Pavla 1/72 "Molch" German WWII Midget Submarine

KIT: Pavla 1/72 "Molch" German WWII Midget Submarine
KIT #: 72070
PRICE: $
DECALS: None
REVIEWER: Scott Van Aken
NOTES: Resin kit

HISTORY

Designed by Dr. Heinrich Drager, the Molch (Salamander) was a one man midget submarine driven exclusively by electric motors. Shaped like a long cigar, it carried two underslung G7e torpedoes and had a limited range of 50nm at 2.9 knots. For vision, it was equipped with a plexiglass cupola and had a periscope which could be rotated 30 degrees on either side. The controls were simple and rudimentary and most were equipped with a compass and a simple hydrophone for detecting distant sounds.

As the Molch did not have an engine for surface running, this meant that it suffered from very limited endurance. To compensate for this, a large proportion of the hull was allocated for battery storage. This resulted in a positive buoyancy which made the submarine almost impossible to dive. As a result, the submarine was robbed of a vital asset concealment.

First delivered in June 1944, the Molch saw action at Anzio, Norway, the Mediterranean, and Denmark and was mostly used for coastal defense. Although there were some successes, the losses incurred were greatly out of proportion to the sinkings they afflicted. The Molch was used mostly in reserve to the Biber, as that was considered to be a more advanced submarine. A total of 393 were built, mainly by AG Wesser in Bremen.

THE KIT

Pavla continues with its production of midget submarine kits with this one on the diminutive 'Molch' submersible. Molded in Pavla's usual tan resin, the detailing is quite good. There is interior detailing on the bulkheads of the control area and this area also contains a seat, control wheel and conduit.

The control cupola has a separate boarding hatch that can e displayed open if one wishes. A vacuformed 'bubble' fits atop the hatch and Pavla was kind enough to provide a spare. Clear decal film can be used over the rest of the windows or one can cut out sections of clear acetate or plastic to fill these in. Using the latter and then sanding the protruding areas smooth may well be the best option while the decal film would be the easiest.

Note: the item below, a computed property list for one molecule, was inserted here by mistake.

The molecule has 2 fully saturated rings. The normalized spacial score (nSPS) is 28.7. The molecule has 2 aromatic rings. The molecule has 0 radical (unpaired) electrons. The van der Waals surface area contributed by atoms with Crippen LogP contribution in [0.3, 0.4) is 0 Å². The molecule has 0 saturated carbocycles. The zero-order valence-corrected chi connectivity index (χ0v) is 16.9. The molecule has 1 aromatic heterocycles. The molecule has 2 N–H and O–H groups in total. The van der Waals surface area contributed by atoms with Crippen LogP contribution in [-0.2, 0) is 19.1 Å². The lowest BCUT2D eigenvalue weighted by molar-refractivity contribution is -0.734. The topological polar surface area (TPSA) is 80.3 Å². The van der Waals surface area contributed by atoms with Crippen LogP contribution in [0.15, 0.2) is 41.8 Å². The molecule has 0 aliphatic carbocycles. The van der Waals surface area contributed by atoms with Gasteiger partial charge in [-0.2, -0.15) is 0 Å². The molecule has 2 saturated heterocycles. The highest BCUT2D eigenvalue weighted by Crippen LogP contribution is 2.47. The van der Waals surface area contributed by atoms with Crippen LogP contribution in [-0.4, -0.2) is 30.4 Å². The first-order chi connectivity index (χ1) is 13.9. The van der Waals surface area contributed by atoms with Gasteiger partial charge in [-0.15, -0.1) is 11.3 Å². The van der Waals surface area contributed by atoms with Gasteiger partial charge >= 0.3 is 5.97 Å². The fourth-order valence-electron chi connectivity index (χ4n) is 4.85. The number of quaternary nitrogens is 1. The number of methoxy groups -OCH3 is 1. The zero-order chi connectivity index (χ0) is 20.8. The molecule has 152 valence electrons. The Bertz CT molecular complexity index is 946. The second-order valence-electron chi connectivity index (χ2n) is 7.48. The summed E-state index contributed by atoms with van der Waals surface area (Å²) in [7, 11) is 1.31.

A set of well molded fins attaches to the rear and there are the usual external deck fittings to attach. Propulsion is via a single screw, which, on my sample had one of the blades broken away during shipment. This same happened to both of the very nicely molded torpedoes and in fact, these items had broken away completely from the resin pouring block. What is missing from this kit is some sort of a stand. While I know that people can be creative in designing these things themselves, it would be nice to have one included.

Instructions consist of a folded sheet of paper in which are contained six well drawn construction steps. There are no decals and apparently these were all painted a uniform light grey. I doubt there would be much in the way of corrosion on these as they were basically expendable and kept out of the water until needed. I'd also like to commend Pavla for moving to these much nicer and stronger cardboard boxes.

CONCLUSIONS

This is another interesting and unusual kit from our friends at Pavla. Submarines appeal to a wide range of modelers and I can see this one doing well.

REFERENCES

www.uboataces.com

August 2008

Thanks toPavla ModelsPavlamodels - logo. for the review kit. You can get yours direct or from your local hobby store.

If you would like your product reviewed fairly and fairly quickly, please contact the editor or see other details in the Note to Contributors.

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